Tracking transmedia developments as they unfold will be complicated, in part because this new entertainment format covers so much ground.
It is a world "where old and new media collide, where grassroots and corporate media intersect, where the power of the media producer and the power of the media consumer interact in unpredictable ways," says USC professor Henry Jenkins in his book Convergence Culture.
"Isaac Newton didn't discover gravity, he just named it," one TV writer-producer quipped during a recent conversation about transmedia.
And so it would seem, despite a testy flame war over the term transmedia—or perhaps because of it—the transmedia movement is catching on across the media business.
"Transmedia" is shorthand for a grab bag of production and distribution practices and audience engagement techniques that have emerged over the past decade, and when taken together, promise a new kind of media experience.
“To truly pay off this type of real-time experience, all members of the WWE team need to be involved, and have a stake in the results,” Hoch told Mashable. “It’s not just about using a hashtag in the upper corner of your TV screen anymore. It’s about making the investment to go ‘all in’ and offer something compelling, anytime, anywhere.”
The story is key. It’s fairly simple to understand, the strongest narratives for this kind of work have broad story worlds, so not only is there the story you see for 90 minutes onscreen, there is a past, present and future in this world.
A Transmedia Narrative project or franchise must consist of three (or more) narrative storylines existing within the same fictional universe on any of the following platforms: Film, Television, Short Film, Broadband, Publishing, Comics, Animation, Mobile, Special Venues, DVD/Blu-ray/CD-ROM, Narrative Commercial and Marketing rollouts, and other technologies that may or may not currently exist. These narrative extensions are NOT the same as repurposing material from one platform to be cut or repurposed to different platforms.
A Transmedia Producer credit is given to the person(s) responsible for a significant portion of a project’s long-term planning, development, production, and/or maintenance of narrative continuity across multiple platforms, and creation of original storylines for new platforms. Transmedia producers also create and implement interactive endeavors to unite the audience of the property with the canonical narrative and this element should be considered as valid qualification for credit as long as they are related directly to the narrative presentation of a project.
Transmedia Producers may originate with a project or be brought in at any time during the long-term rollout of a project in order to analyze, create or facilitate the life of that project and may be responsible for all or only part of the content of the project. Transmedia Producers may also be hired by or partner with companies or entities, which develop software and other technologies and who wish to showcase these inventions with compelling, immersive, multi-platform content.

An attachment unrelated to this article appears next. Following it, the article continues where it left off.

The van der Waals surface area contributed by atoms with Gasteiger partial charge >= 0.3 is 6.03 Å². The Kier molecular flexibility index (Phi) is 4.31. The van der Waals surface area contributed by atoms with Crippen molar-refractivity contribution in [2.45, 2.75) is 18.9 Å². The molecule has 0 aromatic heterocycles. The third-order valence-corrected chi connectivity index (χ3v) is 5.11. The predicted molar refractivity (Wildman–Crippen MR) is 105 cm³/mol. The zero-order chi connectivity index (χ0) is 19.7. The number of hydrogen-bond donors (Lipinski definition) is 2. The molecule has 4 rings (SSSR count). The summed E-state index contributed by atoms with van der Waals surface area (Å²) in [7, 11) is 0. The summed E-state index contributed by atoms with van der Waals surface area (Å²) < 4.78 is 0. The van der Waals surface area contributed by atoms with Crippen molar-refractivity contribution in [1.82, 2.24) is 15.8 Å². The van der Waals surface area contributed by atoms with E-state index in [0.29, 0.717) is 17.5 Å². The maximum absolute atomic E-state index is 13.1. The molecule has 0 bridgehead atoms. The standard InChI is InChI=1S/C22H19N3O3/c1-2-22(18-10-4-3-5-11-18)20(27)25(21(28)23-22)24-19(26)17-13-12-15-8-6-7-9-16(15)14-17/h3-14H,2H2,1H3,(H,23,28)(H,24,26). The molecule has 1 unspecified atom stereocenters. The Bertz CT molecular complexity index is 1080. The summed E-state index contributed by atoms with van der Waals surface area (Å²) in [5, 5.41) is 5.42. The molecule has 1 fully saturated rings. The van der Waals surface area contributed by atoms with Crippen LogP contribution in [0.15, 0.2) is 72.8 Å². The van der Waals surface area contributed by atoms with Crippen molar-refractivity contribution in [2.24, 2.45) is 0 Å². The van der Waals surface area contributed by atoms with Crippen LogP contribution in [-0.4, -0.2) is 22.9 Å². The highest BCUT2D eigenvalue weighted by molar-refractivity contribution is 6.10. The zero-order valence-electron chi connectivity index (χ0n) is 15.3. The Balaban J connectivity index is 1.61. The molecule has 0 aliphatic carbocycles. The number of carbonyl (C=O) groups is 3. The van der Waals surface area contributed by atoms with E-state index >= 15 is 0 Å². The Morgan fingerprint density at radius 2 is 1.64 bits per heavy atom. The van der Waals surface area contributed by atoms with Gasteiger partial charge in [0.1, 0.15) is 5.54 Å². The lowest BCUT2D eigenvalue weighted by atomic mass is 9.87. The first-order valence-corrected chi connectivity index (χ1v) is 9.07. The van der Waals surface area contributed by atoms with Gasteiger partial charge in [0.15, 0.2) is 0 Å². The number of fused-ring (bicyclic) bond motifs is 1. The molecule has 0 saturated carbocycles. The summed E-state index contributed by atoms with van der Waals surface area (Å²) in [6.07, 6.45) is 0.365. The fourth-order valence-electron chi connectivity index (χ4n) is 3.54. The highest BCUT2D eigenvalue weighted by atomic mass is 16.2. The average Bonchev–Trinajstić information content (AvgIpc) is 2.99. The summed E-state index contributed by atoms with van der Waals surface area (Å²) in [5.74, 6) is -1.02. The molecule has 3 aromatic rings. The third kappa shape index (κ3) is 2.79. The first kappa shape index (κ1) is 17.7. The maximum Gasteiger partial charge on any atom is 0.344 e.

To qualify for this credit, a Transmedia Producer may or may not be publicly credited as part of a larger institution or company, but a titled employee of said institution must be able to confirm that the individual was an integral part of the production team for the project.
Leading transmedia talent has emerged from a wide array of disciplines, including technology, indie film, fantasy games, marketing, comic books, videogames, advertising, brand advertising, television production, theme parks, academia, and, of course, the Internet.
What sets each apart is a willingness to embrace meaningful audience participation in the transmedia projects that capture their passion.
"I think that the idea of participation is one of the key things we are all wrestling with, both fans and authors, movie directors or whatever kind of creative person we’re talking about," says author Frank Rose. "Participation raises the question of whose story is it? And, the answer I think is, it’s all of ours. In order to really identify with the story, in some way we have to make it our own."
Following current content sharing, cross-platform trends, website Toon Goggles has inked a licensing deal with San Diego, California-based software developer PacketVideo that will allow Toon Goggle viewers to access its free, kid-friendly...
This amazing tool allows us to gether the Combined Twitter Community into a really cool format. And isn't that what Transmedia Brandcasting is all about. The Experience and Invitation for Advertisers to join the Artist Fan relationship. We are...
Via Scoop.it – Story and Narrative The reason why we need to use storytelling when it comes to business, is because people want it. People are used to stories, and they love stories, and if they don’t get a story, they’ll create their own story.
Content Marketing strives to intrigue readers, encourage sharing and prompt conversions. To do so, storytelling is eminent. In fact, storytelling is one of the greatest ways to provide content that builds trust. If you are about to dismiss storytelling in marketing, know that it isn’t just for works of fiction. Applying principles of fiction storytelling to nonfiction helps the writer impact his or her audience in a whole new way.
Transmedia storytelling is becoming the new ‘must have’ in marketing and entertainment. It's easy to be distracted by the promise of the tools and the romance of ‘building out a storyworld’ — and overlook the substance.
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